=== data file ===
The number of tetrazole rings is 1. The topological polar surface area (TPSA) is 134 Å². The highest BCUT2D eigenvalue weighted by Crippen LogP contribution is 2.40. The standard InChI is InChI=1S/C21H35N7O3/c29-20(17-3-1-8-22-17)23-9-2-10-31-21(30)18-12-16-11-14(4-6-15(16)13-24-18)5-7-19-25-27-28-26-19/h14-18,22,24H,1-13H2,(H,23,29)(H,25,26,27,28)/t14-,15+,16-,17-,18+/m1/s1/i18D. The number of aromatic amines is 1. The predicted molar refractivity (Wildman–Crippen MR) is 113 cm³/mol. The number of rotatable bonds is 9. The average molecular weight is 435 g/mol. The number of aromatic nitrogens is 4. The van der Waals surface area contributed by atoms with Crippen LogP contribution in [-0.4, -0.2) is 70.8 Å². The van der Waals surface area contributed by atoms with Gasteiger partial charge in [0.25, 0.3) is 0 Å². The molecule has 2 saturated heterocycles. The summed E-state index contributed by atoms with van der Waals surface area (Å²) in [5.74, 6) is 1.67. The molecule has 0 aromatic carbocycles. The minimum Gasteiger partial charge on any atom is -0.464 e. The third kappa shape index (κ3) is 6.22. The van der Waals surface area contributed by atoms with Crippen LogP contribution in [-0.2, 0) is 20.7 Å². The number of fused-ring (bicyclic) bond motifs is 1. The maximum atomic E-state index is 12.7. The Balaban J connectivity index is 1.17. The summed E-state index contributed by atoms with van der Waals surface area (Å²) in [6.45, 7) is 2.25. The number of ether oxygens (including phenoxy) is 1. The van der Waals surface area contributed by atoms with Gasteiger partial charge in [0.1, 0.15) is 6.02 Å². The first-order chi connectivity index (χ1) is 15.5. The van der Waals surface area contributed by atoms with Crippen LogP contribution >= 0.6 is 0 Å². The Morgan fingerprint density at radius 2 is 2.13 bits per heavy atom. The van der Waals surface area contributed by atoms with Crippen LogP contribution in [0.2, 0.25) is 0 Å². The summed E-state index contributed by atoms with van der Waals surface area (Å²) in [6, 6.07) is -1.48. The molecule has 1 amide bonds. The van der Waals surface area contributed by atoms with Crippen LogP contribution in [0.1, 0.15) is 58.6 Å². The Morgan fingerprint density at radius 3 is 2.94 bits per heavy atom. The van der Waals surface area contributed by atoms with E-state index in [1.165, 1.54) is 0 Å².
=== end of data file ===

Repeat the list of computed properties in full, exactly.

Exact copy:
The number of tetrazole rings is 1. The topological polar surface area (TPSA) is 134 Å². The highest BCUT2D eigenvalue weighted by Crippen LogP contribution is 2.40. The standard InChI is InChI=1S/C21H35N7O3/c29-20(17-3-1-8-22-17)23-9-2-10-31-21(30)18-12-16-11-14(4-6-15(16)13-24-18)5-7-19-25-27-28-26-19/h14-18,22,24H,1-13H2,(H,23,29)(H,25,26,27,28)/t14-,15+,16-,17-,18+/m1/s1/i18D. The number of aromatic amines is 1. The predicted molar refractivity (Wildman–Crippen MR) is 113 cm³/mol. The number of rotatable bonds is 9. The average molecular weight is 435 g/mol. The number of aromatic nitrogens is 4. The van der Waals surface area contributed by atoms with Crippen LogP contribution in [-0.4, -0.2) is 70.8 Å². The van der Waals surface area contributed by atoms with Gasteiger partial charge in [0.25, 0.3) is 0 Å². The molecule has 2 saturated heterocycles. The summed E-state index contributed by atoms with van der Waals surface area (Å²) in [5.74, 6) is 1.67. The molecule has 0 aromatic carbocycles. The minimum Gasteiger partial charge on any atom is -0.464 e. The third kappa shape index (κ3) is 6.22. The van der Waals surface area contributed by atoms with Crippen LogP contribution in [-0.2, 0) is 20.7 Å². The number of fused-ring (bicyclic) bond motifs is 1. The maximum atomic E-state index is 12.7. The Balaban J connectivity index is 1.17. The summed E-state index contributed by atoms with van der Waals surface area (Å²) in [6.45, 7) is 2.25. The number of ether oxygens (including phenoxy) is 1. The van der Waals surface area contributed by atoms with Gasteiger partial charge in [0.1, 0.15) is 6.02 Å². The first-order chi connectivity index (χ1) is 15.5. The van der Waals surface area contributed by atoms with Crippen LogP contribution >= 0.6 is 0 Å². The Morgan fingerprint density at radius 2 is 2.13 bits per heavy atom. The van der Waals surface area contributed by atoms with Crippen LogP contribution in [0.2, 0.25) is 0 Å². The summed E-state index contributed by atoms with van der Waals surface area (Å²) in [6, 6.07) is -1.48. The molecule has 1 amide bonds. The van der Waals surface area contributed by atoms with Crippen LogP contribution in [0.1, 0.15) is 58.6 Å². The Morgan fingerprint density at radius 3 is 2.94 bits per heavy atom. The van der Waals surface area contributed by atoms with E-state index in [1.165, 1.54) is 0 Å².